Commentary on Female Participation in Mexican Politics

Mexico Institute, 5/17/2012
by Diana Murray Watts and Eric L. Olson

Despite the small strides toward inclusion of women in Mexican politics, there remains much ground to be gained. The election of Josefina Vázquez Mota as the first female presidential candidate to run for a major political party (the PAN) marks a big step toward gender equality in politics. Mexican society as a whole, however, is still hierarchical – the male figure dominates family life, business, and politics. Many are still hesitant to grant women positions of power. For instance, the Federal Electoral Institute (IFE) had to go as far as issuing a warning to political parties for failing to comply legal requirements that 40% of each party’s candidate lists for Congressional seats be reserved for women. While political parties originally responded negatively to the IFE’s warnings, ultimately the parties complied with the legal requirement. However, the mere fact that a legal framework is needed to ensure female participation in politics speaks volumes about the apparent lack of gender equality in Mexico’s democracy.

The irony here is that while there are not enough female candidates in Mexican politics, women in the country are increasingly participating more than men. This is demonstrated by a recent publication by the Centro de Estudios para el Adelanto de las Mujeres y la Equidad de Género (CEAMEG) in the Mexican Chamber of Deputies and entitled “Observatorio legislativo sobre el avance de la participación política de las mujeres en México”, which points to IFE data showing that around 56% of those who voted in the 2006 election were women and 44% were men. This means that approximately 4 million more women voted than men.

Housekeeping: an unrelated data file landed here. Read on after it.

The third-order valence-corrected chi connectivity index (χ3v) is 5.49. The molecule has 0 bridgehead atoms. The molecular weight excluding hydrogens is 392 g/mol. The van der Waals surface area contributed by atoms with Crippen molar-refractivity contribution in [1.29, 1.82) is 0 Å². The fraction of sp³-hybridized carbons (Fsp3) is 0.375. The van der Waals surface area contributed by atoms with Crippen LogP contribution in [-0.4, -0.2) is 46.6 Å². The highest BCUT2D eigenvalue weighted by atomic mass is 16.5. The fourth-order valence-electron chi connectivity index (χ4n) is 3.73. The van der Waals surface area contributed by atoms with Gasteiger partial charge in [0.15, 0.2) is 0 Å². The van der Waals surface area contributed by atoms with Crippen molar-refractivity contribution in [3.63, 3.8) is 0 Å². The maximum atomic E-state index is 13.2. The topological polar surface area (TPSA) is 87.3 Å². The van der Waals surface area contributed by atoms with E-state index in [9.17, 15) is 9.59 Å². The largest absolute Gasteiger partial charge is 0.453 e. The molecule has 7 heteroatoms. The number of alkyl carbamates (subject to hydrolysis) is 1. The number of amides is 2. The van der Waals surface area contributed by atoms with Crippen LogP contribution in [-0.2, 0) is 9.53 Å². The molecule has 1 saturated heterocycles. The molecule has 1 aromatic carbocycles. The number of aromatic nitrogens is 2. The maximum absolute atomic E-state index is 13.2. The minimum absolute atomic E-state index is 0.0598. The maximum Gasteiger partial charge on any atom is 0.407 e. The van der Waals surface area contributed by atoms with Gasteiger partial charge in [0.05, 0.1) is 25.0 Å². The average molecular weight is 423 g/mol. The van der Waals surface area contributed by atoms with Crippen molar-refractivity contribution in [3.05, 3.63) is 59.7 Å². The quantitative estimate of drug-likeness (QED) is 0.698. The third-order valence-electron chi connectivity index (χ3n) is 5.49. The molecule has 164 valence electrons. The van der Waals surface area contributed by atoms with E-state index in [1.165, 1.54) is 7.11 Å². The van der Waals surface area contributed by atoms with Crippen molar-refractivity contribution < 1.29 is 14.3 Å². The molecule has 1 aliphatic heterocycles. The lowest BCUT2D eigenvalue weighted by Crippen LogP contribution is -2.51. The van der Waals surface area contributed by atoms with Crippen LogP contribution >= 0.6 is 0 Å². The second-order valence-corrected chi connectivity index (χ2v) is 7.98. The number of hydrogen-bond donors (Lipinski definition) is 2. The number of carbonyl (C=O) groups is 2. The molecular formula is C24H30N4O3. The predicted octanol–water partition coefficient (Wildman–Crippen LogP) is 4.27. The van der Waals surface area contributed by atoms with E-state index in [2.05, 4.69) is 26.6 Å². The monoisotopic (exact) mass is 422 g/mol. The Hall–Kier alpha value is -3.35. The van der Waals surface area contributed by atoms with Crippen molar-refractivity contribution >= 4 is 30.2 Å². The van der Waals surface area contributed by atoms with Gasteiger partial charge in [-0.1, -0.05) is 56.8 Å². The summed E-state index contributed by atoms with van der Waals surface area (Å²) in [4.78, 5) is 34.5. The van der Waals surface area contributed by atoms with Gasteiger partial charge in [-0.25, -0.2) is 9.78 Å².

The report also argues that the majority of voters in Mexico today are women, and that male participation in voting is gradually decreasing. Interestingly, the report also finds that women participate at  roughly the same rate in urban (46%) and rural (50%) areas. Despite comparatively high participation rates, the report estimates that women will not reach parity with men as office holders until the year 2087, this is, 75 years from now. One key factor is the low rate at which women appear on party lists as candidates for elected positions. Therefore, as the CEAMEG contends, legal reforms are necessary to guarantee that women have a fair chance in the candidate nomination process.

The report concludes that it is essential for Mexican political parties to recognize women’s potential as decision-makers and agents of political change in the country. Considering that political parties have been hesitant to adopt safeguards to ensure gender equity in the selection of candidates, ensuring the implementation of a legal framework that ensures full participation of women in Mexican politics becomes imperative.

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